Currently, when a payment device, such as, but not limited to payment card 105 is swiped, dipped, tapped or bumped at POS device 210, POS device 210 reads a numeric identifier 604 from payment card 105, which may be printed, embossed, stored in magnetic stripe 103, or in a memory 606 of payment card 105, in the case of a smart card or other payment card 105 having an ability to electronically store numeric identifier 604. Numeric identifier 604 is typically referred to a primary account number (PAN) that may currently be 8-19 digits long and include several fields reserved for particular uses. For example, when following the International Organization for Standardization (ISO) standards, the first six digits are referred to as an Issuer Identification Number (IIN) or Bank Identification Number (BIN) 608, the first digit of which is Major Industry Identifier (MII). The IIN identifies the institution that issued the card to the cardholder. The next field, which may be of a variable length, identifies an individual account. A single check digit typically occupies the last digit.
Using PIRS 101, a lookup to a look-up table 609 is performed when payment card 105 is for example, swiped at POS device 210. BIN 608 (first few digits of the PAN) is transmitted to PIRS device 114 that looks up routing information in look-up table 609. The routing information may include the brand 610 (MasterCard or any other payment scheme), the product 612 (World Elite card, etc.) and processing requirements 614, which may also include special processing instructions. This information is then sent back to POS device 210 via a return message, which, with that information, POS device 210 can then acquire the data required by the information received in the return message and complete the payment card transaction. POS device 210 needs that information because certain cards may require the user to enter certain information at POS device 210. For example, some payment card Brands or Products may require the user to enter a zip code. Other payment card Brands or Products may be a fleet payment card used by a driver. These fleet cards may require the driver to put in his/her license plate number, may require the items being purchased to only be fuel (so the merchant needs to know that), or may not allow cash back, etc.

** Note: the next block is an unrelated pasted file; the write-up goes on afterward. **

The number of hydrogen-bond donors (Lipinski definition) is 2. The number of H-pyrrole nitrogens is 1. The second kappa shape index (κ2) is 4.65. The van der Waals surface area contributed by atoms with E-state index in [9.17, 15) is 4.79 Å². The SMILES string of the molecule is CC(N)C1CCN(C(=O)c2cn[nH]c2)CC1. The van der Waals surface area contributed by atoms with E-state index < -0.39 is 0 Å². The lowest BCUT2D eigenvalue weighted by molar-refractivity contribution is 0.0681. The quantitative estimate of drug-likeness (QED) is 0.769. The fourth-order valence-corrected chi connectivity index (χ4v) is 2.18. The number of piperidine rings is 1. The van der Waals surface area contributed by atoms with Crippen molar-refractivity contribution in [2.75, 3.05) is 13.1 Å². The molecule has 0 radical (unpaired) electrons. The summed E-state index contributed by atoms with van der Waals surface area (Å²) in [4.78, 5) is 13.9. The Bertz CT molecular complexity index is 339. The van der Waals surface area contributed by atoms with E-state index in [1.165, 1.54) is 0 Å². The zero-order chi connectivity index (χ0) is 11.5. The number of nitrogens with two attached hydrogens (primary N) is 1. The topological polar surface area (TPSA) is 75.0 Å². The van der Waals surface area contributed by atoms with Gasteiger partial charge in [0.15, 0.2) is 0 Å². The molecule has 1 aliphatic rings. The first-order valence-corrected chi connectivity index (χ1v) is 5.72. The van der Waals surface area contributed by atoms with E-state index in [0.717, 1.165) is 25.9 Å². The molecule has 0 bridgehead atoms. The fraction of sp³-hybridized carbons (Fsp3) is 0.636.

Merchants 104 and others need to know, at the time of the payment card transaction, brand and product information to make decisions on how to handle the payment card transaction. For example, merchants 104 need to know, if a payment card transaction is a debit or a credit transaction, if the payment card transaction is regional, domestic or global, if cash-back payment card transactions are allowed, and the like.
PIRS 101 provides product and routing information to other systems, platforms, and potentially between local payment systems/schemes (LPSS) 616, or even broader, on a global basis, for all ISO 7812 IINs/BINs, and to merchants 104 and other participants of payment card transaction system 100. In PIRS 101, routing and product data (e.g. BIN 608, product codes (World Elite, Prepaid Gift Card, Commercial Fleet etc.)) and acceptance brands (MasterCard, Maestro, Cirrus etc.), and a preference or requirements of the brand for certain transaction circumstances are accessible from a central store, such as PIRS device 114, or are propagated through various systems, and applications are updated to do real-time lookups for transaction information. PIRS 101 provides a real-time system that allows routing and product information to be updated in almost real-time. If BIN 608 or account range is currently defined as a standard product associated with a payment card network provider, but needs to be, for example, a different defined product, updates are made in the core configuration systems, the updates are pushed to one or more PIRS devices 114, and the next time a payment card transaction occurs, the lookup at PIRS device 114 returns the new product type of the differently defined product to payment card transaction system 100. The timing and caching of this information is controlled using a Time-to-Live (TTL) concept.